Stewart Brand is not a scientist. He’s not an artist, an engineer, or a programmer. Nor is he much of a writer or editor, though as the creator of the Whole Earth Catalog, that’s what he’s best known for. Brand, 83, is a huckster—one of the great hucksters in a time and place full of them. Over the course of his long life, Brand’s salesmanship has been so outstanding that scholars of the American 20th century have secured his place as a historical figure, picking out the blond son of Stanford from among his peers and seating him with inventors, activists, and politicians at the table of men to be remembered. But remembered for what, exactly?
Whole Earth: The Many Lives of Stewart Brand is the first full biographical consideration of a man who has already provided useful fodder for writers seeking to characterize the various social and intellectual movements that came out of California in the final third of the 20th century. The author, the longtime tech journalist John Markoff, has covered Brand at length before, in What the Dormouse Said: How the Sixties Counterculture Shaped the Personal Computer Industry. But his new book puts Brand, the man—rather than his role as an exemplary connector of others—at the center of its story. An authorized project, Markoff’s biography draws primarily from Brand’s own words in contemporary interviews and in his detailed journals, to which the author had access. If, in the historical light of 2022, it were possible to make Stewart Brand look good, I’m sure Markoff would have managed it, which makes it all the more remarkable that he does not.
In works ranging from Tom Wolfe’s The Electric Kool-Aid Acid Test—the book opens with Brand driving the famous Merry Prankster bus—to Fred Turner’s 2004 study From Counterculture to Cyberculture, Brand found a way to put himself behind the wheel, most often by buying the car. He pops up repeatedly in what has become the standard prehistory of Silicon Valley: organizing the San Francisco Trips Festivals, which kick-started the hippie movement, helping show off the first personal computer prototype, supplying those newly minted hippies with “back to the land” fantasies, advising the Zen governor of California Jerry Brown, telling America about early computer games, cofounding one of the first successful experiments in Internet community, and coining the phrase “Information wants to be free.” As an overlapping member of so many relevant milieus, Brand is like a transitional fossil, revealing changes and continuities. In him, academics and reporters have found a useful tool for narrating the period, helping readers ride smoothly from the 1960s to the 1980s and linking together the ostensibly disparate cultures in Turner’s title.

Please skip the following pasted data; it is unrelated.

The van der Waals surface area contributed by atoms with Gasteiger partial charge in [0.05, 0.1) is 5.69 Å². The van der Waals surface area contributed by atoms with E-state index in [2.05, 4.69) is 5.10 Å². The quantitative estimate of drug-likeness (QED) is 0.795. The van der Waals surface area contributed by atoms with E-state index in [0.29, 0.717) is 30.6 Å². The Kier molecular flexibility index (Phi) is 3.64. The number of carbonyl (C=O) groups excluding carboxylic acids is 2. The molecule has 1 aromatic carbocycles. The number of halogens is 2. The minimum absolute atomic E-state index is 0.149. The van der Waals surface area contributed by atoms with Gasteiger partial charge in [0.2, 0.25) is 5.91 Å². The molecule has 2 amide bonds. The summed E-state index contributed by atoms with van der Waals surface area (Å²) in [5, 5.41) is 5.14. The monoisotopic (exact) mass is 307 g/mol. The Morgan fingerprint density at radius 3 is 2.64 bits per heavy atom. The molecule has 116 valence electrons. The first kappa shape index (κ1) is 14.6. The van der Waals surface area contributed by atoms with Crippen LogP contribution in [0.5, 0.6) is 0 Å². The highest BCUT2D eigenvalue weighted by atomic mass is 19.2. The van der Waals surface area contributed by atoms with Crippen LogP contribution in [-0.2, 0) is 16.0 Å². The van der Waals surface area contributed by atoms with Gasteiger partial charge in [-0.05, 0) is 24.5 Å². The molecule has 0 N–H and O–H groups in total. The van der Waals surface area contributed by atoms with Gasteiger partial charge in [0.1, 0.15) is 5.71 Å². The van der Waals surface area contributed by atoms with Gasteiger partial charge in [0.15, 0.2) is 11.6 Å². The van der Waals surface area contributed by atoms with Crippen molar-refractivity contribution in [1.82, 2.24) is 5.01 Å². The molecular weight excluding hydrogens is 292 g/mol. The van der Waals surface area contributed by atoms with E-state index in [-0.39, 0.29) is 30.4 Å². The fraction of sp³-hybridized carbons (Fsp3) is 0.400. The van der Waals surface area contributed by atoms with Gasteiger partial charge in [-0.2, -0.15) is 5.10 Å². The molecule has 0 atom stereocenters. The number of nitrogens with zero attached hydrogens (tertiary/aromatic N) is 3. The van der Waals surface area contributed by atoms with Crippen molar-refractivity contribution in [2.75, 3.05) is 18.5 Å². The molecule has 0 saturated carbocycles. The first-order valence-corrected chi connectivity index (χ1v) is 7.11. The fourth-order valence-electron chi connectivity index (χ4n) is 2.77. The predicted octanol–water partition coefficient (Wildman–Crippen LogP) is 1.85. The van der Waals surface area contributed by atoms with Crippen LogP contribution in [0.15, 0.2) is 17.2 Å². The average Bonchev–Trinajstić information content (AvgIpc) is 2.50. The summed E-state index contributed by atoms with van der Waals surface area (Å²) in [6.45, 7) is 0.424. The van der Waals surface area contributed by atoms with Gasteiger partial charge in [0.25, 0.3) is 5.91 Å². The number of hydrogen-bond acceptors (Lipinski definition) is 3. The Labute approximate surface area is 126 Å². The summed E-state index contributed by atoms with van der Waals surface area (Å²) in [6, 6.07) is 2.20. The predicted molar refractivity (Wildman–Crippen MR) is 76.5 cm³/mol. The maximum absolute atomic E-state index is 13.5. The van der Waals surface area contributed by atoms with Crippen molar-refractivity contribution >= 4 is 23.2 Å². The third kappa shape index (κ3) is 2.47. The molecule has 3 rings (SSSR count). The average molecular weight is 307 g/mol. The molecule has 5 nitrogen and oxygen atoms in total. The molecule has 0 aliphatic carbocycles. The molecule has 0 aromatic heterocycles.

Unlike Forrest Gump, who jogged through the same period blissfully ignorant and unseduced by any particular line, Brand fervently believed in almost everything—at least for a little while. Born into an ownership-class family in Rockford, Ill., he was the youngest of four children. His father was a partner at an advertising agency, but the family money traced to the Midwestern timber boom. Stewart attended prep schools, boarding at Exeter Academy in New Hampshire, where despite his intellectual disposition, he was an unexceptional student, especially compared with a standout older brother. It was here, Markoff writes, that Brand developed a “coping mechanism” that became an “operating manual” for him throughout his life: “Brand figured out that the best way to compete was not to follow the crowd but to instead chart his own iconoclastic path.” For an underachieving elitist, better to be incomparably strange than second-rate.
As a young man, Brand struggled to find a balance between his conventional thinking and his need for open fields where he could succeed. Looking at colleges in the West, where the level of competition was lower, he considered Reed but was disturbed to hear that the school was left-wing. The prospective student sent a letter inquiring about Reed’s “pink” reputation and its students, who seemed “a shade odd.” He ended up at Stanford.
Stanford was, at the time, a small, rural, middling private college best known as the alma mater of Herbert Hoover. It was also a conservative place; the first thing Brand did when he got to town was hit the Brooks Brothers outlet in San Francisco. But thanks to the maneuverings of its provost, Fred Terman, Stanford was in the early stages of an exciting new trajectory. Palo Alto was the launchpad for the West Coast postwar electronics industry, and though Brand was not particularly technologically inclined, his MIT-trained father and his brother Mike—a Stanford alum and an early employee at the Oregon electronics company Tektronix—were, and they introduced him to the scene, connecting Stewart with family friends.
Brand felt at home in Palo Alto, and he assumed that with his Exeter training he’d cruise to the top of his class; but despite his enthusiasm for the coursework, he made the same, lackluster grades that he did in boarding school. And though on paper he was the perfect Stanford Man—athletic and sporting but no jock, excited about ideas but no egghead, outdoorsy but no loner, and rich—he had trouble making friends and fitting into a crowd. Markoff writes that classmates remember him as a straitlaced “square” who wore his ROTC uniform around campus. Rejected by his brother Mike’s fraternity, Stewart hung out with the school’s foreign students, fretted about overpopulation, and dove into the hyper-individualist writings of Ayn Rand.
Here the reader starts to sense the contours of a black hole at the center of Markoff’s narrative. Throughout the book, people who meet Stewart Brand often disappear from his life so fast that it’s as if they were repelled by an unseen force. He had his own car and off-campus spot, but aside from a pay-to-play adventure on a summer trip to Paris, Brand remained sexually frustrated into his 20s, sending his sole female friend of note a letter calling her a “bitch” when she declined a romantic relationship. His male friendships faded about as fast. In a place where similarly bright-eyed young men of all sorts formed ambitious lifelong partnerships with their chums, Stewart—who had access to plenty of resources and could have used the disciplined focus of a contrasting partner—didn’t. I couldn’t help but wonder: Was this guy an asshole?